"These joking relationships therefore, are good cultural practices that promote peace, brotherhood and general community stability. Within joking relationships, discrimination is either reduced, or its sting significantly taken off."

100-year-old Mallam Abubakar Ahmed, who is the Sallaman Zazzau in Suleja Local Government, Niger State recalls with nostalgia how Barkwanci was an integral part of his growing up years and early adulthood.

Mallam Abubakar explained that his community which originated from Zaria, sees people from Kano as their banter mates and sets Muharram, the first month of Islamic Calendar as the month of teasing, which is called Gani Month.

Seven days starting from the first day of Muharram are set aside for banter. During this period any one could insult any other person in the spirit of Barkwanci. A lowly man could insult royalty in the period, especially if the latter had done something regarded as negative by the people.

Mallam Abubakar said: "The musicians were particularly good in the art of Barkwanci. They could coin statements in several ways to decimate their targets. You could commission them to attack your opponent in banters. People who did shameful things often sneaked out of town until the period was over to avoid being humiliated through Barkwanci."

On his personal experiences, the old man recalled that in one teasing month he was standing with "a friend who did something shameful of which I was unaware until the musicians came around and started singing. Before I knew what was going on, my friend took to his heels and left me alone in the ring the musicians had formed around me to bear it all alone!"

Alhaji Isyaka also disclosed that Barkwanci exists between the Fulani and Kanuri, Fulani and Tiv, between the people of Kano and Zaria, the people of Katsina and Nupe of Niger state, Gbagi and Kwaro in the Federal Capital Territory (FCT) and between the Gbagi and Kadara, with each side claiming the other as their slaves as the basis for the banter.

The Galadiman Zazzau also recalled another incident "when a friend of mine called his wife his slave. One of us demanded to know why he should, as it were, humiliate his wife that way and he jokingly explained that he was from Katsina while she was Nupe, stressing the banter by saying she and her people would always be his slaves, to general laughter among us."

Alhaji Isyaka added:"It is a good thing that this culture was practised in the past. However, Barkwanci has declined over time and the month of teasing is no longer observed in many communities in Northern Nigeria. If it is revived, I believe it has tourism potentials for the region. It would also serve as deterrent against unwholesome behaviours and moral decadence in the society, as every citizen would have to face the shame of his or her misdeeds before the whole community once every year."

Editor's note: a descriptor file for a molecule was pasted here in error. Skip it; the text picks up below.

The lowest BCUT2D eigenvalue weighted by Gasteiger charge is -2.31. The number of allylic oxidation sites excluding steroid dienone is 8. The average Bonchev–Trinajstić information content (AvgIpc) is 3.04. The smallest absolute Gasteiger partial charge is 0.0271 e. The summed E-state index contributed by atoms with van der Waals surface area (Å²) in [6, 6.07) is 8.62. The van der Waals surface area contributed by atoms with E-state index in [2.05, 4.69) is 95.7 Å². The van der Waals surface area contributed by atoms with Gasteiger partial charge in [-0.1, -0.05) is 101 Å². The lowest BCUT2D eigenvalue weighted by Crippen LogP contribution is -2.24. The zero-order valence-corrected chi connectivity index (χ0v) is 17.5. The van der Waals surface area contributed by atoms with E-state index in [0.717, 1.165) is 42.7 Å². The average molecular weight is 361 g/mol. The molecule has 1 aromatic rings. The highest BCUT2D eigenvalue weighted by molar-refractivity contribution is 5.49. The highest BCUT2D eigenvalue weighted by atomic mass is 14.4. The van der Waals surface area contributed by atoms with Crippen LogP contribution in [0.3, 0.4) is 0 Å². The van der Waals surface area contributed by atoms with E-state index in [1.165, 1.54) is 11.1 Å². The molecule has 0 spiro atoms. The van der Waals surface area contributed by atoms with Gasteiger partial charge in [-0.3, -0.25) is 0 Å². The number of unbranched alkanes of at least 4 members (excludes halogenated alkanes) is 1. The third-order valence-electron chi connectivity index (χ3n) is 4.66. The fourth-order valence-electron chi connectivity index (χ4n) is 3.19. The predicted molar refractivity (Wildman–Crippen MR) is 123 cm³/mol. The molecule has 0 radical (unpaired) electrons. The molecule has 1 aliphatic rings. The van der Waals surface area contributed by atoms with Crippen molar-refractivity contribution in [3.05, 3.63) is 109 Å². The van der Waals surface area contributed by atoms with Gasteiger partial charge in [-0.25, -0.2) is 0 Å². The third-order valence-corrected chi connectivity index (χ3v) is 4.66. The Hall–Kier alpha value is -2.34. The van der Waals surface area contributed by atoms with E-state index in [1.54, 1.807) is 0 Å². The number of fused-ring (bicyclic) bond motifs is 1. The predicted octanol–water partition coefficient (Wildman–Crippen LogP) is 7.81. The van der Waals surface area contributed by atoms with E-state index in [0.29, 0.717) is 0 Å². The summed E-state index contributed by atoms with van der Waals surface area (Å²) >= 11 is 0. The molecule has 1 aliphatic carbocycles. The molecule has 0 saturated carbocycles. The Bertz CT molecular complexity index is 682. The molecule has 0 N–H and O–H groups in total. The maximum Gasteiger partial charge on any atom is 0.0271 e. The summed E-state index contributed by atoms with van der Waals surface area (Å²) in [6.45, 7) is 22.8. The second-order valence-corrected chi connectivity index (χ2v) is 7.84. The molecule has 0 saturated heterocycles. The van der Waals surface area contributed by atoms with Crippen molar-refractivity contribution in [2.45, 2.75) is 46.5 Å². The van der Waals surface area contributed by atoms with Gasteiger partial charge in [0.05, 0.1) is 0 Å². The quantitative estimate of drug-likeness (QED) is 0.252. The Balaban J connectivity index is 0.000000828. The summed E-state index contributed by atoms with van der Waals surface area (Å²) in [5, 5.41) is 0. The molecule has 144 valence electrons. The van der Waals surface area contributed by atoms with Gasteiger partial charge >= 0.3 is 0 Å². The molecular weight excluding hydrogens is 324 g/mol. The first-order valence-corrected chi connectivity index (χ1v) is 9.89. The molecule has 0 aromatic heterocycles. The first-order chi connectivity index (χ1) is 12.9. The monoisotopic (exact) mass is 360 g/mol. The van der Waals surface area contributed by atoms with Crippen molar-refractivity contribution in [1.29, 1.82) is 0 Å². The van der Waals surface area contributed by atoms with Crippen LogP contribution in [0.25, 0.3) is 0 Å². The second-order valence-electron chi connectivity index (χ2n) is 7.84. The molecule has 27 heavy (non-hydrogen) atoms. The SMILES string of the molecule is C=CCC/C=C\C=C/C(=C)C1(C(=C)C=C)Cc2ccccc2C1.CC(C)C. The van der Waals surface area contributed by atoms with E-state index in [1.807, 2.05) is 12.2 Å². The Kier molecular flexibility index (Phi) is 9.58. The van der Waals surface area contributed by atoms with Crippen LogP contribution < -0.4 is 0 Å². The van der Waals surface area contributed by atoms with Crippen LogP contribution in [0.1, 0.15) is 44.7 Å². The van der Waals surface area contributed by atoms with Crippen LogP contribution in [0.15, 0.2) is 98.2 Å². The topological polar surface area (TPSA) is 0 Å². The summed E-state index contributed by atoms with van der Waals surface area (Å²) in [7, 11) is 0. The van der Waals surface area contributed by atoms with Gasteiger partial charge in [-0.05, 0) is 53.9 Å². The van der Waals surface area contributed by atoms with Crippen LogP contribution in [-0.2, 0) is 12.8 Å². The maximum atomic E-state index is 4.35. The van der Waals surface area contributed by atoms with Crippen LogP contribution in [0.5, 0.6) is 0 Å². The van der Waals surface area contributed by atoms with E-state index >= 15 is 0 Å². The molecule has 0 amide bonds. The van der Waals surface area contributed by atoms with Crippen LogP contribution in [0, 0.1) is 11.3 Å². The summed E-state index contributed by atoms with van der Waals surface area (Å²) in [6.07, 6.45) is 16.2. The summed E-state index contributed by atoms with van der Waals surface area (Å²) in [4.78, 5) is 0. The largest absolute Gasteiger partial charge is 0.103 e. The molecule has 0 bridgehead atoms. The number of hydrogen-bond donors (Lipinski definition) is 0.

Aminu Bombiyo is a Fulani man from Bauchi state. Aminu said a Fulani could take any joke against him from a Kanuri and Tiv but this might not be tolerated from a Hausa "because culturally Fulani and Hausa people are not banter mates."

He stated: "In the spirit of Barkwanci, we Fulani call Tiv people the "Munci tribe" which means 'we have eaten'. There are two versions of the story as to why we Fulani call Tiv, Munci. One version has it that Fulani men give their cows to Tiv people for keeps at a point in history.When they came back for them, the Tiv people told them 'Munci,' which in Hausa means 'we have eaten (them)' The other version says the Fulani man gave a Tiv man a wife to keep for him but when he came back he met his wife pregnant and on enquiry the Tiv man said 'Munci'."

Mallam Aminu urged the authorities to promote Barkwanci in the country," as it is capable of dousing tension and enhancing tourism."

However, Ibraheem stated: "The tradition seems to be in good health in cyberspace. Social media seems to have provided a new outlet for Barkwanci. I have written a science fiction work with lots of banter that was shared through the social media and some Kano people, in reaction to it, jokingly said they wanted to become Zazzau people since our genius shone through that story.

"On a serious note, Barkwanci's sustenance largely depends on how creative we are in employing modern tools of communication to pass across meaningful messages that carry elements of the traditional banters."